Reparations were in order. But they couldn’t be manic or knee-jerk. They had to be clinical. The team needed a calm leader who could steer them out of this. And fortunately for them he was already leading them and was their top scorer in the Australian series. Clive Lloyd, with his unflappable demeanour and that professorial look (thanks to those glasses), gathered the broken pieces and hearts and embarked on a mending mission.
Lloyd resolved that they will pay the world back in the Australian coin. He began cultivating fast bowlers who would match the fire and punch of Lillie and Thomson. In due course, he unleashed his men onto the world with a singular brief: become the terror that you felt in Australia but only show it, never tell. And thus, was born the legend of the West Indian cricket team that became the stuff of dreams and nightmares alike.
Enter the era of invincibility. (a logical break)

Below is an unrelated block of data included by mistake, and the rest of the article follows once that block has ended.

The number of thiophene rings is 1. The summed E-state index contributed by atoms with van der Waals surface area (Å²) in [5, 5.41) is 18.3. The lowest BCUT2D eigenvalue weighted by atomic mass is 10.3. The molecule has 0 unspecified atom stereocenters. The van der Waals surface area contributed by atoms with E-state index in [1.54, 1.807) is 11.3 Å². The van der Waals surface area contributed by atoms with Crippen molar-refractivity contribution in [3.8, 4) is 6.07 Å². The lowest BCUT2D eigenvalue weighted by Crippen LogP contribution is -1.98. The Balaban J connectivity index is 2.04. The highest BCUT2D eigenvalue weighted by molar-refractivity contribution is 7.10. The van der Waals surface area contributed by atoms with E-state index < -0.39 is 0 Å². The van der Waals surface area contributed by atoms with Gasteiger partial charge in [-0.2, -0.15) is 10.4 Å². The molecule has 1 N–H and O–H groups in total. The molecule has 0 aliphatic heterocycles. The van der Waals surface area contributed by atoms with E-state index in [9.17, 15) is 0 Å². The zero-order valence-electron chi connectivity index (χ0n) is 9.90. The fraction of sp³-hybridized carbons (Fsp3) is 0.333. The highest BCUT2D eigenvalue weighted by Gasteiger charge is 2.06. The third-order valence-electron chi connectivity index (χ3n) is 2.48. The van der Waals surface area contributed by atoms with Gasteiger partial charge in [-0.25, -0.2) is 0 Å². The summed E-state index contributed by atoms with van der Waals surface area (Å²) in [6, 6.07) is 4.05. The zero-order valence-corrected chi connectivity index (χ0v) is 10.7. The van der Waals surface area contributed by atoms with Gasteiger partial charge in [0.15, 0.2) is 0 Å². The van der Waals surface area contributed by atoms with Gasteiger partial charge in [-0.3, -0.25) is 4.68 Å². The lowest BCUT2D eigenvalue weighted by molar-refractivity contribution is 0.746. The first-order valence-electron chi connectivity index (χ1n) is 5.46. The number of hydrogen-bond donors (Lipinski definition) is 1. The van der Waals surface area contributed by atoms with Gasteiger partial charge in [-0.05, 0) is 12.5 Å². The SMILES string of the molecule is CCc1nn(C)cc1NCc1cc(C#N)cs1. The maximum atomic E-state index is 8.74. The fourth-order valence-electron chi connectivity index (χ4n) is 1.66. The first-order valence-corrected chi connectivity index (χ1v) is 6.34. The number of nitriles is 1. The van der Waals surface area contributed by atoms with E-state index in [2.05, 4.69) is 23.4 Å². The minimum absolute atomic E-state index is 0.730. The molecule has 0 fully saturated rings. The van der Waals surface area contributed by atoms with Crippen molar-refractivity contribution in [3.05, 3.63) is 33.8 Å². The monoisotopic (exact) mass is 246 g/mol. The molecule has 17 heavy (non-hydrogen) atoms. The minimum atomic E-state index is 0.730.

India, when they toured the West Indies in 1976 was to be the first team to face the brunt of Lloyd’s galvanized pace attack. In the fourth and final test match of the series, Lloyd went for the kill with a 4-pronged pace attack with ghosts of the Australian humiliation still looming large. On a murderously green pitch, the Indians were being belted and pounded in front of meek umpires and hysterically cheering crowds. Broken fingers, swollen faces, head injuries, it seemed more like a battlefield where the game of cricket was incidental. Captain Bishen Singh Bedi finally surrendered and declared in the second innings with half his men not having batted at all. This was partly out of protest and mostly out of an instinct to protect his players against further injuries. West Indies won this test match despite taking only 11 Indian wickets and the series 2-1.
While Indian cricket fans must endure the painful lows of the 4th test match, they also have the gratifying highs of the 3rd one. India’s record-breaking victory in it was a rare once-in-a generation victory. The grit and determination of the Indian side in this series is ideally the subject of a dedicated podcast.